I use Gentoo for multiple things--stable on my home server, and lots of unmasked development
versions on my desktop. People often think that the selling point of Gentoo is some sort of
optimization ("it's compiled just for your processor!!@!!!") but that's missing the
point--it's about choice and flexibility.
I run Gentoo on my server because it supported an installation to EVMS fairly easily. I run
it on my desktop because it easily lets me choose some bleeding-edge packages which, since it
compiles from source, tends to let the bleeding-edge packages play well with the stable ones.
I've tried other distributions; every (and I do mean EVERY) debian-based distribution where I
tried mixing bleeding-edge packages/repositories with the stable repositories wound up getting
apt wedged horribly to the point where I couldn't easily recover. I've NEVER had that problem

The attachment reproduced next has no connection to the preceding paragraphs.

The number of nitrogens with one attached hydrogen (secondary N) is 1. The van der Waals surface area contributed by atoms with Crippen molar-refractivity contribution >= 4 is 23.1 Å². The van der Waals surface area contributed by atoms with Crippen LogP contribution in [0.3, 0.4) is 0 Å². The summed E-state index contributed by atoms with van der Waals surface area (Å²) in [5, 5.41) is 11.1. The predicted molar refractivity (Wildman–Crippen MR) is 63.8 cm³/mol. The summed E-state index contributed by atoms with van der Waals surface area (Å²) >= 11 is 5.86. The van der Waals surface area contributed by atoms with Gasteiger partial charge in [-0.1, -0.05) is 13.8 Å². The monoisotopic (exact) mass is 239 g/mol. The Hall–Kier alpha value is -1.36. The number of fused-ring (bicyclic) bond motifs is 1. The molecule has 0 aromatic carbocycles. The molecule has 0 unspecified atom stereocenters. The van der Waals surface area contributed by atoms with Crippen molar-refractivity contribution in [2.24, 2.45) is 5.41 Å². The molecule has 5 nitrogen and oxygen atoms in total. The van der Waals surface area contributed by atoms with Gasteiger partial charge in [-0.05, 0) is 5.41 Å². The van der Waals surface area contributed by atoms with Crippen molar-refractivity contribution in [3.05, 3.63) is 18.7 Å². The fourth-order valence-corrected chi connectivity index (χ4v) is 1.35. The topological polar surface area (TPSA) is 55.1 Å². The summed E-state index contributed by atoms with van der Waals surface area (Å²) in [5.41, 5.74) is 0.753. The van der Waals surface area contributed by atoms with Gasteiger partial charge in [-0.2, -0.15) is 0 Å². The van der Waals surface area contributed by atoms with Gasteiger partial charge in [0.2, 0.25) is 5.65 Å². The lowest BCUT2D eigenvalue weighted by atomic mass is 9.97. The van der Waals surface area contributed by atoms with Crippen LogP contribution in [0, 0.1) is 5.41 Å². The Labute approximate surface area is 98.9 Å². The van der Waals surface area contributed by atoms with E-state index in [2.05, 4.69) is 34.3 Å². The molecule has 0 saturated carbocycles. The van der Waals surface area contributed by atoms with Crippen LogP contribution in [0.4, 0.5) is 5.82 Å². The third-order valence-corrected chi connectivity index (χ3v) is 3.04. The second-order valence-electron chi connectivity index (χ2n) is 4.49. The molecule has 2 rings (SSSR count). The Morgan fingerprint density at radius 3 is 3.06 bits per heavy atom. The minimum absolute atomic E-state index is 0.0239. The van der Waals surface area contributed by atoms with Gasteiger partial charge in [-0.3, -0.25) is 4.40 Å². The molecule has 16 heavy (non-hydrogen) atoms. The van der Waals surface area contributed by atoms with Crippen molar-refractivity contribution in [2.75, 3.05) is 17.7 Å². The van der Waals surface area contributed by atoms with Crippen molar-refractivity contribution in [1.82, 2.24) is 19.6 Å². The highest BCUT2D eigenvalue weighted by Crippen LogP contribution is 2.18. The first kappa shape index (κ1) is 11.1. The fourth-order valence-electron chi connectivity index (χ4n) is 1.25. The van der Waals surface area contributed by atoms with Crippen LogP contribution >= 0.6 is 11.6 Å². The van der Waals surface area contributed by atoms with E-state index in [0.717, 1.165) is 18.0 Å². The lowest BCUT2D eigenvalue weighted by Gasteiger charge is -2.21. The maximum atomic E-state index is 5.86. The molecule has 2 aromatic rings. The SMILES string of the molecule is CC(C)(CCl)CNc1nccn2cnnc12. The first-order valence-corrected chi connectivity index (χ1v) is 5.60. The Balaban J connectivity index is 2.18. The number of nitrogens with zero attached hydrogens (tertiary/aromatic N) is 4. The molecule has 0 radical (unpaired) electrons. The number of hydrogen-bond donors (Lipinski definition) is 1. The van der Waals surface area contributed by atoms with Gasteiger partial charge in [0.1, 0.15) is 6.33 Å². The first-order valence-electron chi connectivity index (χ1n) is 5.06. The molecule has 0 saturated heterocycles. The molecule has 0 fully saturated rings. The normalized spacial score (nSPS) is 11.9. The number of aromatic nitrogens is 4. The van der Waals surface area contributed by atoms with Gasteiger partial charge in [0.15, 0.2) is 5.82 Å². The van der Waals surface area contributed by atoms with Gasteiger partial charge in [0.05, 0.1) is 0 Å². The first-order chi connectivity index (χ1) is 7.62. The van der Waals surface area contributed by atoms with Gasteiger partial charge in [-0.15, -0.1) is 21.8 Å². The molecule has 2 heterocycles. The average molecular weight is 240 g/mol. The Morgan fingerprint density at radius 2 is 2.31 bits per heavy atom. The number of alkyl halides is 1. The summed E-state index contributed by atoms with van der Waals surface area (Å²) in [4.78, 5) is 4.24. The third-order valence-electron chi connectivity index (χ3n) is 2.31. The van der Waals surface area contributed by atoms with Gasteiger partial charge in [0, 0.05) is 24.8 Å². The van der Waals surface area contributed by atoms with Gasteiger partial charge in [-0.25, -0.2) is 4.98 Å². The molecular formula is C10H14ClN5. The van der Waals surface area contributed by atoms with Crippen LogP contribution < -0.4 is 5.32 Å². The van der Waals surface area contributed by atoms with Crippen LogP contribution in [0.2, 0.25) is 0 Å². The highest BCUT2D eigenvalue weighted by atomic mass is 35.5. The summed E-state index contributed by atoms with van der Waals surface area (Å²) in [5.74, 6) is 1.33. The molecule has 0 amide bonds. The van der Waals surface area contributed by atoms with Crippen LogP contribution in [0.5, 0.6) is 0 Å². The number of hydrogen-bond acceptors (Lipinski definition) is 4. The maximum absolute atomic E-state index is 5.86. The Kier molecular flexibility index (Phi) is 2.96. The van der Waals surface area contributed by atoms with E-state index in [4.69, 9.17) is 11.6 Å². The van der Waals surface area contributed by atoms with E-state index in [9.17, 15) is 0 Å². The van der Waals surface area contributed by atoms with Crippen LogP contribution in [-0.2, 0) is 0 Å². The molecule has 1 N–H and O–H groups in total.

with Gentoo; I think it excels as a distribution--if you're willing to pay the cost of
compilation (it's certainly made me leery of heavyweight desktop environments--I now run wmii
And speaking of configuration file management--etc-update is good, but dispatch-conf (with
some tweaking to use colordiff to show differences, emacs-diff to easily merge, and CVS to
track changes) is a fantastic way to manage your configuration files.
It's not for everyone, but Gentoo really is a fantastic distribution if you value flexibility